Brooks Koepka is eager to see what a fall Masters might look like, even though he expects conditions to be tougher than usual near the end of the year at Augusta National Golf Club.
They typical azalea bloom of April will be replaced this year by fall foliage, with what is usually the season's first major now taking the final slot, Nov. 12-15. It will include a learning curve for all involved, even for a player like Koepka, who finished second a year ago behind Tiger Woods.
"I don't think any of us know what to expect," Koepka said Tuesday on the Dan Patrick Show.
Koepka raised a litany of questions, ranging from whether the course will be overseeded to the potential length of any rough. But after posting a total of 12 under a year ago, he expects much tougher scoring this fall.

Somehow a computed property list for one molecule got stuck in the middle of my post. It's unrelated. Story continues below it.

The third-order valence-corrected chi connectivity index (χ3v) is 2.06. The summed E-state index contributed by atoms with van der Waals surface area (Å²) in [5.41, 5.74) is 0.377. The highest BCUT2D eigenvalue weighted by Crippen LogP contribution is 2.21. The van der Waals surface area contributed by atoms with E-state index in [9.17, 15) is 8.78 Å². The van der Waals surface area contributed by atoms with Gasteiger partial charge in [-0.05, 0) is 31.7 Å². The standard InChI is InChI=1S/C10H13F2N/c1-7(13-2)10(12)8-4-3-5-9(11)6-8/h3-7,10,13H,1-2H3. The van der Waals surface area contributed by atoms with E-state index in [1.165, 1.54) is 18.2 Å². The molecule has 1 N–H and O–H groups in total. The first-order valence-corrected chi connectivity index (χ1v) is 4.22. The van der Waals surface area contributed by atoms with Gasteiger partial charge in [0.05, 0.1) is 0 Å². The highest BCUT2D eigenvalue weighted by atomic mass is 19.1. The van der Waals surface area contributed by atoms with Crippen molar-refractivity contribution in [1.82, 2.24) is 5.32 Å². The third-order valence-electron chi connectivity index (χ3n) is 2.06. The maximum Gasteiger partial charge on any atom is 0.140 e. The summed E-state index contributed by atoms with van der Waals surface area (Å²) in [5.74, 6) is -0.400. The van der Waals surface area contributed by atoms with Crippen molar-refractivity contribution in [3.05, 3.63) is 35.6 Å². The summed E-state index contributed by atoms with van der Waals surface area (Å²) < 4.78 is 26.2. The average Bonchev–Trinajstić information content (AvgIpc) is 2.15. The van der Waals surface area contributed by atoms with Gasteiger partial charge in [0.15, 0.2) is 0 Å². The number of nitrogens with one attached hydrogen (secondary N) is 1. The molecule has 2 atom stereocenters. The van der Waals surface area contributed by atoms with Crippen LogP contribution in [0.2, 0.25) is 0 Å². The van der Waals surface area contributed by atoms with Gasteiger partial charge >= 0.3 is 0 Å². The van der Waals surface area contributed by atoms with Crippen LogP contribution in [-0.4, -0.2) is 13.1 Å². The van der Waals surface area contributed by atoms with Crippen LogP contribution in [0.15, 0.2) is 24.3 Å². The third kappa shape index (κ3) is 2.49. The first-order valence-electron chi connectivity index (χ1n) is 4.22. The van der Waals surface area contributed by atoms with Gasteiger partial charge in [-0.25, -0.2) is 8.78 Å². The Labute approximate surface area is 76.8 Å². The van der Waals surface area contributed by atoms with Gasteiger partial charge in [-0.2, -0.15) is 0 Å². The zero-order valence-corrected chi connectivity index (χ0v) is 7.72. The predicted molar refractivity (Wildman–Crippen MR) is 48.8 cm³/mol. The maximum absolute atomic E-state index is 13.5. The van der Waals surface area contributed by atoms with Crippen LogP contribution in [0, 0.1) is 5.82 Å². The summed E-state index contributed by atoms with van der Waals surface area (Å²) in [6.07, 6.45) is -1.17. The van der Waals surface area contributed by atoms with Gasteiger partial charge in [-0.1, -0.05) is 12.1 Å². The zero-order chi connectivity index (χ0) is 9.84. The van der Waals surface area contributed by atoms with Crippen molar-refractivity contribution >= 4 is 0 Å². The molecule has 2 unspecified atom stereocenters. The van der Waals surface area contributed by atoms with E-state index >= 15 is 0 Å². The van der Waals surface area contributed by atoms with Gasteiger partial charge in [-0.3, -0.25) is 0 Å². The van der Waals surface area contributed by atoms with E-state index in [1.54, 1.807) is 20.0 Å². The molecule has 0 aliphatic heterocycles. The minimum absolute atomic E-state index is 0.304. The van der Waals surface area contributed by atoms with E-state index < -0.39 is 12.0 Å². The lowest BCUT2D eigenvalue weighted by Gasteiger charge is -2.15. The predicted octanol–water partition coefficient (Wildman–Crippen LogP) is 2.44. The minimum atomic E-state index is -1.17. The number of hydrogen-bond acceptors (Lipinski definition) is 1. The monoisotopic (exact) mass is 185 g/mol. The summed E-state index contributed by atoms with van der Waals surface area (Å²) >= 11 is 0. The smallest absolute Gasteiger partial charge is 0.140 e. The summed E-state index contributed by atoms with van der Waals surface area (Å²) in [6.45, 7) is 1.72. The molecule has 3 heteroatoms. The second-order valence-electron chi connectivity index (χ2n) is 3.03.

Among the factors raising the difficulty could be the wind. According to Koepka, players can expect the prevailing winds to come from a different direction in the fall, which could make Nos. 13 and 15 more difficult to reach in two.
"It's going to be so cold. Balls aren't going to be flying as far," Koepka said. "Every par-5 basically plays into the wind from what I've been told. It's going to change the golf course. I think you'll see scores around even par instead of that 12, 15 under that you've been accustomed to. And I think it could really affect the back nine."
Since 1990, the winning score at Augusta National has dipped below 5 under par just once. That was back in 2007, when cold temperatures and windy conditions led to high scores and Zach Johnson slipped into a green jacket after shooting 1-over 289. The last time even won the Masters was 1966, when Jack Nicklaus became the first player to successfully defend.